Taifa of Seville

The Taifa of Seville (Arabic: طائفة إشبيليّة Ta'ifat-u Ishbiliyyah) was an Arab[1][2][3] kingdom which was ruled by the Abbadid dynasty. It was established in 1023 and lasted until 1091, in what is today southern Spain and Portugal. It gained independence from the Caliphate of Cordoba and it expanded the territory it ruled in the mid-11th century. The emerging power of Castile led Seville to ask military assistance from the Almoravids, who then occupied Seville.

Taifa of Seville
طائفة إشبيليّة (Arabic)
Reino Taifa de Sevilla (Spanish)
The Kingdom of Seville at its greatest extent in green, c. 1080
The Kingdom of Seville at its greatest extent in green, c. 1080
Common languagesArabic, Berber, Mozarabic, Hebrew
Islam, Roman Catholicism, Judaism
Historical eraMiddle Ages
• Downfall of Caliphate of Córdoba
• Death of last king Al-Mu'tamid and defeat after Almoravid troops
CurrencyDirham and Dinar
Preceded by
Succeeded by
Caliphate of Córdoba
Almoravid dynasty
Today part ofSpain


The taifa (principality) began as a small, weakly-defended territory comprising parts of the modern Spanish provinces of Seville, Huelva, and Cádiz, but quickly emerged as the most powerful taifa of the time, after its rulers began a policy of expansion.[citation needed]

The first emir of Seville was Abu al-Qasim (1023–1042). He was qadi of Seville and declared independence from the Caliphate of Córdoba after its downfall in 1031, becoming Abbad I, emir of Seville. His son, Abbad II al-Mu'tadid (1042–1069) who succeeded him, expanded the taifa by conquering Mertola, Niebla, Saltés and Huelva, Silves, Santa María de Algarve during his reign.[4]

His son, Muhammad al-Mu'tamid (1069–1091), turned Seville into a major centre of Ibero-Muslim culture. He seized Córdoba in 1071,[5] and maintained a precarious hold on the city until 1091 (with a brief interlude in 1075–1078). While his vizier and fellow poet Ibn Ammar, conquered Murcia.[4]

Nevertheless, the Abbad dynasty felt insecure from Castile's military successes in Aragon, Valencia, and especially from the fall of Toledo in 1085 under the leadership of King Alfonso VI. Al-Mu'tamid requested assistance from the Almoravids, a dynasty from present-day Morocco, to fight against the Castilians. The Almoravids established themselves at Algeciras, and after defeating the Christians at the Battle of Sagrajas in 1086, occupied the other Muslim taifas, including Seville itself in 1091. Following this, the Almoravids would go on to occupy and control vast swathes of present-day Spain.[4] After they ravaged the city, al-Mu'tamid ordered his sons to surrender the royal fortress (the location of the present-day Alcázar of Seville)[6] in order to save their lives. He was taken prisoner to Aghmat, where he was executed in 1095.[citation needed]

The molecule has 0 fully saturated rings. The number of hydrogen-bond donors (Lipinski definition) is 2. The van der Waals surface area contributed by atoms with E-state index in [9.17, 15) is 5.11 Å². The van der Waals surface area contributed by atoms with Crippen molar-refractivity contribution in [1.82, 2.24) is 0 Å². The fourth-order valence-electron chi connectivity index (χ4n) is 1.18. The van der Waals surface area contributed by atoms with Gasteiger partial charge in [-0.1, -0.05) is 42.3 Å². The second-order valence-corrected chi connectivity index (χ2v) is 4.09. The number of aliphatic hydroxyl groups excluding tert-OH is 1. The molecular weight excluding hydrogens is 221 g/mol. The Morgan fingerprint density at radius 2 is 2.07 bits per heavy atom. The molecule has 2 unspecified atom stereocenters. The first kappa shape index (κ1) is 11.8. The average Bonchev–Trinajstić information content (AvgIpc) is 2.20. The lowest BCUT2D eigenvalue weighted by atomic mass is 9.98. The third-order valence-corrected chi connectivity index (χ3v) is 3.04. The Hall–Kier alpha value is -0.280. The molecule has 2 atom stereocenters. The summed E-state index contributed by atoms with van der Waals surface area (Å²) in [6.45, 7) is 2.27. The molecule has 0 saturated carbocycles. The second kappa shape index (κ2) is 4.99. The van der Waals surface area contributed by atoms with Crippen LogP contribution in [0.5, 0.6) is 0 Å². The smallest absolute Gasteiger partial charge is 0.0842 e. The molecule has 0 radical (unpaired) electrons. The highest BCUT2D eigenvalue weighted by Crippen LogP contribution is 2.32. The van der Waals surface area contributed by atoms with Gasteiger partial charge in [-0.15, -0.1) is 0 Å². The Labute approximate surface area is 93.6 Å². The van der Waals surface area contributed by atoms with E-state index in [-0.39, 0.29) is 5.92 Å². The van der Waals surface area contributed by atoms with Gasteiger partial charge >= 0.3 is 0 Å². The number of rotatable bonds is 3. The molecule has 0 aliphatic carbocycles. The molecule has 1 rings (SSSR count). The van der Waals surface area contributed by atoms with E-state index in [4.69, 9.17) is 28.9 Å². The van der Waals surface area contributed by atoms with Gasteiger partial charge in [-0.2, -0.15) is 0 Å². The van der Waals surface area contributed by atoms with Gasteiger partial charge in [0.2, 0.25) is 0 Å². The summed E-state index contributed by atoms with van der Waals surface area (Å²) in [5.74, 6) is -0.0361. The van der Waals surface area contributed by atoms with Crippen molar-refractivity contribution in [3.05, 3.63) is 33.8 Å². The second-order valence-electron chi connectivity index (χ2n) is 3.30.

Besides the intrigues and the eagerness for conquests of the kings, many artists of the time moved to the court of Seville, as the Almería poet Ibn al-Abbâr and Abû 'Âmir ibn Maslama had done. Abû'l-Walîd al-Himyarî made a compilation of literary works of both of them.[citation needed]


The city used to produce a variety of lusterware from the latter half of the 11th century. Several pieces of lusterware was found from the Ebro valley which indicated decorations found similar to ceramics made in the Taifa of Seville. These ceramics bear inscriptions to two Abbadid princes of Seville, who are identified by their proper names and titles. These production centers were operated under the authority of the Abbadid princes over several decades during the late 11th century.[7]


Chronicles mention of a time where the Almoravids fought under a white flag, while Andalusian soldiers like Emir Al-Mu'tamid fought under different green flags with Islamic texts written on them. This is supposedly the origin of the current Andalusian flag, currently used as the autonomous region flag, called Arbonaida.[citation needed]

See alsoEdit


  1. ^ The New Cambridge Medieval History; pts. 1-2. c. 1024-c. 1198. Rosamond McKitterick. 25-07-2016.
  2. ^ A Concise History of Spain. William D. Phillips, Jr, Carla Rahn Phillips. 25-07-2016.
  3. ^ World Monarchies and Dynasties. John Middleton. 24-07-2016.
  4. ^ a b c "ʿAbbādid dynasty | Muslim dynasty | Britannica". www.britannica.com. Retrieved 2022-04-27.
  5. ^ "Medieval Spains: Seville". 2003-08-15. Archived from the original on 15 August 2003. Retrieved 2022-04-27.
  6. ^ Urquízar Herrera, Antonio (2017). Admiration and Awe : Morisco Buildings and Identity Negotiations in Early Modern Spanish Historiography. Oxford: OUP Oxford. p. 17. ISBN 978-0-19-251800-2. OCLC 986032907.
  7. ^ BARCELÓ, CARMEN; HEIDENREICH, ANJA (2014). "Lusterware Made in the Abbadid Taifa of Seville (Eleventh Century) and ITS Early Production in the Mediterranean Region". Muqarnas. 31: 245–276. doi:10.1163/22118993-00311P10. ISSN 0732-2992. JSTOR 44657304.

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